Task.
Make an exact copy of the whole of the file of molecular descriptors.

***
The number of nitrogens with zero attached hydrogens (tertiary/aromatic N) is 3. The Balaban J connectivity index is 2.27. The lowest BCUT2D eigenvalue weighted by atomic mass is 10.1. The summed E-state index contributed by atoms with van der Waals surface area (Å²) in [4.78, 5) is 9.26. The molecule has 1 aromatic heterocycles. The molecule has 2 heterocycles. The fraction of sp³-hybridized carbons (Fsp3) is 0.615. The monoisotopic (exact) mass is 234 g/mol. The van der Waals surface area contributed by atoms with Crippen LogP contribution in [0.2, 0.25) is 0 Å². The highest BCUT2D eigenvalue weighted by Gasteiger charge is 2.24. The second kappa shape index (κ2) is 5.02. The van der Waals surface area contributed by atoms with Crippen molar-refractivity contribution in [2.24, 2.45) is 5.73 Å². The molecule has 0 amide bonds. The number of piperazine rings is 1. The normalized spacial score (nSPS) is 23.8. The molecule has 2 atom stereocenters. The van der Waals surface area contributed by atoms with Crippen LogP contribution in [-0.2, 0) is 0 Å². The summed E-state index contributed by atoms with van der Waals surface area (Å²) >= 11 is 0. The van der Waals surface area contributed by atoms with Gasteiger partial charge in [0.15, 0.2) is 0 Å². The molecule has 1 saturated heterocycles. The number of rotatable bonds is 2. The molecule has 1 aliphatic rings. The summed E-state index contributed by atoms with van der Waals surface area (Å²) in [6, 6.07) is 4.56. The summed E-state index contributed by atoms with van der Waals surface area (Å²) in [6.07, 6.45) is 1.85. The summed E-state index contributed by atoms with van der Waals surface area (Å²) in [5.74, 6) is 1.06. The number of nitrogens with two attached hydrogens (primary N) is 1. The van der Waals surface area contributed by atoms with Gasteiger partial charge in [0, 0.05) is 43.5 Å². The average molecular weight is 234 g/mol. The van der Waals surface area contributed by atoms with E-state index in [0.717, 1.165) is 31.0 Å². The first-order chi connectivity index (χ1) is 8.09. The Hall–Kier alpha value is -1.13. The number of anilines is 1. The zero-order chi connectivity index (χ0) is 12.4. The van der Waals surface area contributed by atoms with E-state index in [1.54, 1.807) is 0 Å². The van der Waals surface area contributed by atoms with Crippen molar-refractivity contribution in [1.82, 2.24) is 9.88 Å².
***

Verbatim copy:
The number of nitrogens with zero attached hydrogens (tertiary/aromatic N) is 3. The Balaban J connectivity index is 2.27. The lowest BCUT2D eigenvalue weighted by atomic mass is 10.1. The summed E-state index contributed by atoms with van der Waals surface area (Å²) in [4.78, 5) is 9.26. The molecule has 1 aromatic heterocycles. The molecule has 2 heterocycles. The fraction of sp³-hybridized carbons (Fsp3) is 0.615. The monoisotopic (exact) mass is 234 g/mol. The van der Waals surface area contributed by atoms with Crippen LogP contribution in [0.2, 0.25) is 0 Å². The highest BCUT2D eigenvalue weighted by Gasteiger charge is 2.24. The second kappa shape index (κ2) is 5.02. The van der Waals surface area contributed by atoms with Crippen molar-refractivity contribution in [2.24, 2.45) is 5.73 Å². The molecule has 0 amide bonds. The number of piperazine rings is 1. The normalized spacial score (nSPS) is 23.8. The molecule has 2 atom stereocenters. The van der Waals surface area contributed by atoms with Crippen LogP contribution in [-0.2, 0) is 0 Å². The summed E-state index contributed by atoms with van der Waals surface area (Å²) >= 11 is 0. The van der Waals surface area contributed by atoms with Gasteiger partial charge in [0.15, 0.2) is 0 Å². The molecule has 1 saturated heterocycles. The number of rotatable bonds is 2. The molecule has 1 aliphatic rings. The summed E-state index contributed by atoms with van der Waals surface area (Å²) in [6, 6.07) is 4.56. The summed E-state index contributed by atoms with van der Waals surface area (Å²) in [6.07, 6.45) is 1.85. The summed E-state index contributed by atoms with van der Waals surface area (Å²) in [5.74, 6) is 1.06. The number of nitrogens with two attached hydrogens (primary N) is 1. The van der Waals surface area contributed by atoms with Gasteiger partial charge in [0, 0.05) is 43.5 Å². The average molecular weight is 234 g/mol. The van der Waals surface area contributed by atoms with E-state index in [0.717, 1.165) is 31.0 Å². The first-order chi connectivity index (χ1) is 8.09. The Hall–Kier alpha value is -1.13. The number of anilines is 1. The zero-order chi connectivity index (χ0) is 12.4. The van der Waals surface area contributed by atoms with E-state index in [1.54, 1.807) is 0 Å². The van der Waals surface area contributed by atoms with Crippen molar-refractivity contribution in [1.82, 2.24) is 9.88 Å².